What was the response to your article?
It was widely circulated and reached a very broad public. Many people started voicing their opposition to the ban despite initial fears of backlash if they ever came out publicly. This led me to publish a series of essays by like-minded university professors, activists and critical theorists, who all express a spectrum of reasoning for why they themselves are against the headscarf ban. The edited collection Le Bon Usage de la Laicité, in collaboration with Marc Jacquemain, came out in 2008. Another reaction to the article was an outpouring of support from the Muslim community, as I was the first person to publicly come out against the ban.
Many white Belgians see the arrival of Islam as ideologically threatening to homosexuality and women’s rights. Is the headscarf ban being rationalised in this mind-frame too?
I grew up in Charleroi, and if only you could hear the way people talked about homosexuality there, or how a lot of white Belgians still feel about it, you’d easily be outraged. These concepts are hard pills to swallow for many, because they touch us so intimately. So regardless of your identity or background, everyone has to make an effort to understand what homosexuality is – Muslim, Christian, atheist, whatever.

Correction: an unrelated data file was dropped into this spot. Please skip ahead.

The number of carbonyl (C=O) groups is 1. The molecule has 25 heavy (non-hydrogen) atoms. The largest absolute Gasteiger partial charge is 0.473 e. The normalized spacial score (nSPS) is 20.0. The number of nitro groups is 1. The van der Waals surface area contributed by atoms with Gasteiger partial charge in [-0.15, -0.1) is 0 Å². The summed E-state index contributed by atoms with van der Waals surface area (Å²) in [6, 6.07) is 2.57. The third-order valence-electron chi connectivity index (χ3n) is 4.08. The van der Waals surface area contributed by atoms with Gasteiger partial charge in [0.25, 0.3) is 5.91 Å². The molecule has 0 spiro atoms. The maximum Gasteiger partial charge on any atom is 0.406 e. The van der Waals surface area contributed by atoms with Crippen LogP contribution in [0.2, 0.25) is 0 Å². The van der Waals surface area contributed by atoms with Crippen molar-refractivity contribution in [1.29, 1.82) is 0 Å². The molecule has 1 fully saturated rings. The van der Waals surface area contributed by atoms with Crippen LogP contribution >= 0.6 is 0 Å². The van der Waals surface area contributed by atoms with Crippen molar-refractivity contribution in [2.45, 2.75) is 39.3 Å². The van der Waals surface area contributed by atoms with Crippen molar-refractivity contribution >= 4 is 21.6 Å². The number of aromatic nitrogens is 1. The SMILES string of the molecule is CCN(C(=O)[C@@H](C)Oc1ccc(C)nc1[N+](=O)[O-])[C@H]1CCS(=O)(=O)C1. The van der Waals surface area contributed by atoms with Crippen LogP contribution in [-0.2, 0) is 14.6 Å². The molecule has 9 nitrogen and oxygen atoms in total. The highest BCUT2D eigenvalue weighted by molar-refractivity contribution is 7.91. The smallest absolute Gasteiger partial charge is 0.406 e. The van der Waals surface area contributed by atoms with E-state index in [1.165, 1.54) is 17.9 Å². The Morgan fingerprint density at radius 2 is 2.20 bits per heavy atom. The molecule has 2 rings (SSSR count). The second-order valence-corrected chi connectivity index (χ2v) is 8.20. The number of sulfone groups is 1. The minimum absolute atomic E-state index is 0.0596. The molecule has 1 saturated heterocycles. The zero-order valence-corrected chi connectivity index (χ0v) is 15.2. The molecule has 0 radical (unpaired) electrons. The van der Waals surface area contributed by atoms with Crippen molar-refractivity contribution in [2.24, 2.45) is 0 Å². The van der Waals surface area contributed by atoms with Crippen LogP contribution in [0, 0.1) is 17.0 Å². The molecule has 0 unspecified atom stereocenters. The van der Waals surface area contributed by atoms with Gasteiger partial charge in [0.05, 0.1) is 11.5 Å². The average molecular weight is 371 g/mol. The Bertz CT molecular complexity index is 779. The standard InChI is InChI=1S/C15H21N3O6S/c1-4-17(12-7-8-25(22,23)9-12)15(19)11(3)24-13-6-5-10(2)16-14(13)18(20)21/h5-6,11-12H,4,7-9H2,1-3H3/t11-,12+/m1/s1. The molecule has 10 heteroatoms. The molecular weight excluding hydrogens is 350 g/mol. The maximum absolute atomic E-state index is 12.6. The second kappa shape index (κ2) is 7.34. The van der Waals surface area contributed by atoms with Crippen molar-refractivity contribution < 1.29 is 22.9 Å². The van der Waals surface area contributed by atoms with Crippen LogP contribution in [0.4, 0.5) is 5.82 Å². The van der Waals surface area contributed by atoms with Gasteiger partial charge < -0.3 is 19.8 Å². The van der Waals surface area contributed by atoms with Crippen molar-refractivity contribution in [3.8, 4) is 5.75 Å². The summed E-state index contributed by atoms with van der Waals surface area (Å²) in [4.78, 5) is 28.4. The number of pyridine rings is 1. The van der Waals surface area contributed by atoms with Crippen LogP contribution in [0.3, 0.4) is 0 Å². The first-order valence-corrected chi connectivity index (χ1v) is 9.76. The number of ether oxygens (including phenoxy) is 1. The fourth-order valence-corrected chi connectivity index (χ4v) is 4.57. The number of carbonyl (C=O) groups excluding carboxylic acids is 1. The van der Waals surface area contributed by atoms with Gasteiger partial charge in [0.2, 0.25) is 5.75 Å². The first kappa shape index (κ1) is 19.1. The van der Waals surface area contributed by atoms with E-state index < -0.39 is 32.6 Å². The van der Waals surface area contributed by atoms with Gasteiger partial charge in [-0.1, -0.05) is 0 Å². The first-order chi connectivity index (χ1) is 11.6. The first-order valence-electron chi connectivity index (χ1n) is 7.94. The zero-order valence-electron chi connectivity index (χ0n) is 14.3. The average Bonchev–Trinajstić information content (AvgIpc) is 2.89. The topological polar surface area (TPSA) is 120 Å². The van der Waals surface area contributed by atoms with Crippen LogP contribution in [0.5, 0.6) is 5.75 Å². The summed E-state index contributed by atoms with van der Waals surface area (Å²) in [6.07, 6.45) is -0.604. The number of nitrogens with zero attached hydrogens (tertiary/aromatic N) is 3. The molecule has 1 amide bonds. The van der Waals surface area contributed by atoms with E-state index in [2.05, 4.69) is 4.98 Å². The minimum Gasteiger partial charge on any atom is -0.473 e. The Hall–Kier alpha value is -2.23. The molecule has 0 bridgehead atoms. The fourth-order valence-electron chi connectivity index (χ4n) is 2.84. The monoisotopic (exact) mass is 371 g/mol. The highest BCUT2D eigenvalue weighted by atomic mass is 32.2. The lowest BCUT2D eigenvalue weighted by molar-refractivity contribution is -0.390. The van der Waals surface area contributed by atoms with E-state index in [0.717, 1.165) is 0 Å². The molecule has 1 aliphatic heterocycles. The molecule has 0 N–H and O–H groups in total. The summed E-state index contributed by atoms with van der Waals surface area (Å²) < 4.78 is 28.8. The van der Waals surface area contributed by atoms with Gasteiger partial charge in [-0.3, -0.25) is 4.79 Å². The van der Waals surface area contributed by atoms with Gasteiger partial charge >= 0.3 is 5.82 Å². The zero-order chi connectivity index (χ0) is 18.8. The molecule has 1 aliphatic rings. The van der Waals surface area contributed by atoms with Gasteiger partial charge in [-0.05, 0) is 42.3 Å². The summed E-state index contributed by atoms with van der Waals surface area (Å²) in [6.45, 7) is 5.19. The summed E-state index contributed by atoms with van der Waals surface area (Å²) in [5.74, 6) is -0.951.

In your eyes, what’s been the biggest consequence of the headscarf ban?
Islamic radicalisation and the flux of young people leaving for Syria – it’s all linked. I honestly believe that if it weren’t for the ban, there would be far less Belgo-Muslim youths finding an answer in radicalisation. This ban was a clear message to the Muslim community – especially its youths – that they should just shut up, forget that they’re Muslims and deter from expressing themselves. That in schools, kids aren’t meant to discuss things and to express their feelings is unacceptable. And that created a profound unease within the community. The girls in particular were directly affected, because now they were physically prevented from expressing their identity. Many of them spoke out and protested – but in a sense I was much more concerned by the obvious silence from the boys.